November 19, 2004  
 

 

Klaisner Hosts Fermilab Event

By Davide Castelvecchi

Lowell Klaisner (GLAST) traveled to Fermilab where he was joined by Tom Johnson (NASA/Goddard Space Flight Center) on November 8. The purpose of the trip was to celebrate the successful completion of a key component of the Large Area Telescope (LAT), the main instrument of the Gamma Ray Large Area Space Telescope (GLAST).

Lowell Klaisner (Photo by Diana Rogers)

When in orbit about three years from now, GLAST will be the most powerful eye ever cast on the gamma ray sky—essentially a small, flying replica of the heart of a detector like BABAR.

A Fermilab team led by Phyllis Deering (FNAL) manufactured and tested scintillator tiles, which wrap around the LAT’s main detector and pick up the faint flashes produced by the passage of charged particles. Such signals tell the telescope that an event was not a gamma ray but a cosmic ray, so the on-board electronics should ignore it and weed it out as noise. The scintillators are arrays of optical fibers that pick up the light and funnel it to photo-multiplier tubes.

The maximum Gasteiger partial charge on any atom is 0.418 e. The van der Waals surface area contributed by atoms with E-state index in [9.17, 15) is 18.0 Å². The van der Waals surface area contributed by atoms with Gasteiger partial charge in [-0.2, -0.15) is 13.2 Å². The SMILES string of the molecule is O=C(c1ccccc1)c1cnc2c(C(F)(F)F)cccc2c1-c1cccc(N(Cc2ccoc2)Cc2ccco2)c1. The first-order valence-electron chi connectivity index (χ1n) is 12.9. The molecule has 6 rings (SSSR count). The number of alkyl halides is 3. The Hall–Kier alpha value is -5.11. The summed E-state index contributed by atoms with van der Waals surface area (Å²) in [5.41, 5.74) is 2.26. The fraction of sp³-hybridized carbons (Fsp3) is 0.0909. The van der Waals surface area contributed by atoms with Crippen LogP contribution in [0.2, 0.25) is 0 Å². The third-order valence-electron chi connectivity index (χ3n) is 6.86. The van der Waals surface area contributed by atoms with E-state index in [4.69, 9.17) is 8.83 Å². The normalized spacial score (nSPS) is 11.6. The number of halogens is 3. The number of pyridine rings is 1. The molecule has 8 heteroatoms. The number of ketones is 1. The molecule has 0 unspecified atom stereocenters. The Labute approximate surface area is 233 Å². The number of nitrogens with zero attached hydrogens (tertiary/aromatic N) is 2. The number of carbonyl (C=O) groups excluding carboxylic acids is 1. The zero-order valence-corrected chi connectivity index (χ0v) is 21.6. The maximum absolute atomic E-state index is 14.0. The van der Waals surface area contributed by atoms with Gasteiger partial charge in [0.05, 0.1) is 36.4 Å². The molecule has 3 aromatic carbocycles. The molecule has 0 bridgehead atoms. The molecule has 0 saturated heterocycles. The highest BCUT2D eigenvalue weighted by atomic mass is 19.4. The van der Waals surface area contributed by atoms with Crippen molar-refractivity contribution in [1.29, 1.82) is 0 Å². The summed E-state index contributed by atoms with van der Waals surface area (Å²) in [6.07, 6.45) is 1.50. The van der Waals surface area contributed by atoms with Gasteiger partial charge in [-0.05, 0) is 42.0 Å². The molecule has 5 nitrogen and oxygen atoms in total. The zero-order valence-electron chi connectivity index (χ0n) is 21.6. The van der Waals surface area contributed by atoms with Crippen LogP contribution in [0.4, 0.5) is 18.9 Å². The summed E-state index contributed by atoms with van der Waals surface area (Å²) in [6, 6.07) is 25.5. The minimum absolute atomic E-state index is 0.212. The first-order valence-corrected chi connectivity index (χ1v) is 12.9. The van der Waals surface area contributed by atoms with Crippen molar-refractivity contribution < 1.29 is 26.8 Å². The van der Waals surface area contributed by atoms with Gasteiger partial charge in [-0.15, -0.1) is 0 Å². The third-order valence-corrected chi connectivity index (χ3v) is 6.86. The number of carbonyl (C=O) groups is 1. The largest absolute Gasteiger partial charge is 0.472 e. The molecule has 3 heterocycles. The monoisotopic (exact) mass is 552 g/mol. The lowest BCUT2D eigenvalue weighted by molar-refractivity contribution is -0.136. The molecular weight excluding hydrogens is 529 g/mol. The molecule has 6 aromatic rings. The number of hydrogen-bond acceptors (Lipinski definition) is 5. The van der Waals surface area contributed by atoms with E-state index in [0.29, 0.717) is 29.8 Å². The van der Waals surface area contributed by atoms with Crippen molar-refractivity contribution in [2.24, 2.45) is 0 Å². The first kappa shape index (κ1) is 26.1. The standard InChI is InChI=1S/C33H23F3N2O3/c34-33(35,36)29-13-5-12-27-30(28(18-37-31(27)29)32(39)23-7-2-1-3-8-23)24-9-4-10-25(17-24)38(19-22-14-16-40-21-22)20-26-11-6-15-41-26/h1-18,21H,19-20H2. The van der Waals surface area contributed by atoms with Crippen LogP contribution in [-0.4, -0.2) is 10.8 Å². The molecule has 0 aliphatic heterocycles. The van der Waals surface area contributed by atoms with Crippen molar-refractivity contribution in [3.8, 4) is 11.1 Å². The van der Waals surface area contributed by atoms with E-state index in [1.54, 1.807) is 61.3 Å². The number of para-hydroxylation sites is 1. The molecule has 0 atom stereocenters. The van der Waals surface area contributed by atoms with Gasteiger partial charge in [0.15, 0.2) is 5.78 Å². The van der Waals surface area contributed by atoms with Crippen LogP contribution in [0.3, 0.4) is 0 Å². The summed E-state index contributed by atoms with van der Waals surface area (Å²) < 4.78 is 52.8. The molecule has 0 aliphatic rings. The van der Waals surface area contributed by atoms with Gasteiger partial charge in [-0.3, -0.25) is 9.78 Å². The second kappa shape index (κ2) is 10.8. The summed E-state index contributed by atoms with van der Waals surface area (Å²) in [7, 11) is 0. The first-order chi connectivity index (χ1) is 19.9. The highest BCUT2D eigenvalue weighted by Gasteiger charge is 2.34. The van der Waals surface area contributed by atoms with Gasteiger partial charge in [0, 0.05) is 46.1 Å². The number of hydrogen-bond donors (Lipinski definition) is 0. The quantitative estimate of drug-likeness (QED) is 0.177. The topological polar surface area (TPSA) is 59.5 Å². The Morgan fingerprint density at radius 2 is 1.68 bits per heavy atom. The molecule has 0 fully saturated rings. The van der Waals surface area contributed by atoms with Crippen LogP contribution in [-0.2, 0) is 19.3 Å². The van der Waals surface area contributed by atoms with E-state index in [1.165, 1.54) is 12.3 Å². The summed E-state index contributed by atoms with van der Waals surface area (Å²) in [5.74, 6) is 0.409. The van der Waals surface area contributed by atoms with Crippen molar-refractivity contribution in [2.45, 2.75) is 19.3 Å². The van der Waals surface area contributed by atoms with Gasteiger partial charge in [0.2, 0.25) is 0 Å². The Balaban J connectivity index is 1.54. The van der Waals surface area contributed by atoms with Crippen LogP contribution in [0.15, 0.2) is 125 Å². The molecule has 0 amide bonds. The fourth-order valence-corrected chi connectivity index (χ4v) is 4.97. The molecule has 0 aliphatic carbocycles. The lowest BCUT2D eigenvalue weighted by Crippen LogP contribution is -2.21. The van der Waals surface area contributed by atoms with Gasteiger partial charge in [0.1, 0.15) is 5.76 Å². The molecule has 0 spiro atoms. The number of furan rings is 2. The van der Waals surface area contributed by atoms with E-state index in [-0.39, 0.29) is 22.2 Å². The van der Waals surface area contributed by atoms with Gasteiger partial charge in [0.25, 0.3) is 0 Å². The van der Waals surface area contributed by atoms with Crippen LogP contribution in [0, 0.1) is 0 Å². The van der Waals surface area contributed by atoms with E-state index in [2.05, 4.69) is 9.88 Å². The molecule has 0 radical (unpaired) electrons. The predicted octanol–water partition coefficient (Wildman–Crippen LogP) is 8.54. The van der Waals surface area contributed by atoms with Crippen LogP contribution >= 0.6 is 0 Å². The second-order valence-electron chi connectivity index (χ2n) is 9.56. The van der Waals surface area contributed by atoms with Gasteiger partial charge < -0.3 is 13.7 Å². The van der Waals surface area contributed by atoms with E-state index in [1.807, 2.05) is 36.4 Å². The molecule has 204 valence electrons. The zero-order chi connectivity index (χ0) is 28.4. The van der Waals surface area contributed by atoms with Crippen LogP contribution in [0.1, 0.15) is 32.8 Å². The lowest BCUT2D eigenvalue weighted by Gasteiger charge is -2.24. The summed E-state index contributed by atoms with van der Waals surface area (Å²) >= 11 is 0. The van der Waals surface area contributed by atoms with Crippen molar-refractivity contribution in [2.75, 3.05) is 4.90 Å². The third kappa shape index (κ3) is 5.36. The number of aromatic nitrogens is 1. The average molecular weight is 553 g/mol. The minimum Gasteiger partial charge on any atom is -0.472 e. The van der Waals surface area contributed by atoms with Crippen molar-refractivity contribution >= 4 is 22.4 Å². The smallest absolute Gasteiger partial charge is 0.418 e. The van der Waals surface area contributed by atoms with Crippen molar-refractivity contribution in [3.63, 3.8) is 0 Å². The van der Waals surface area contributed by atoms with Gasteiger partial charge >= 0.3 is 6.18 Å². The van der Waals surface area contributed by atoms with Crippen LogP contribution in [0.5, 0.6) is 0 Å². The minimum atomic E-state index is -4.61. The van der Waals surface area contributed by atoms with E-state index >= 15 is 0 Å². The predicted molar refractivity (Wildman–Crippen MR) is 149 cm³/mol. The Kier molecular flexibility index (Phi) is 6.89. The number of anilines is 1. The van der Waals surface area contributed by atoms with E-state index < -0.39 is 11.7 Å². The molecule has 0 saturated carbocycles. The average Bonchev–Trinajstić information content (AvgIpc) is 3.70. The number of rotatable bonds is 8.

"We’re very appreciative. This is the first component of the LAT to be completed," said Klaisner, project manager for the SLAC-based LAT.

Following NASA’s specifications was especially challenging, Deering said, because of the limited room available inside the probe. Johnson said Fermilab was chosen for this project because of their experience with manufacturing similar components for two Tevatron detectors, the Minos neutrino detector and the CMS detector for the LHC. Johnson called the routing of the tiles’ optical fibers a ‘work of art.’ "Your technical knowledge, skills and abilities really provided a super product to us," he said.

 

 

The Stanford Linear Accelerator Center is managed by Stanford University for the US Department of Energy

Last update Wednesday November 17, 2004 by Emily Ball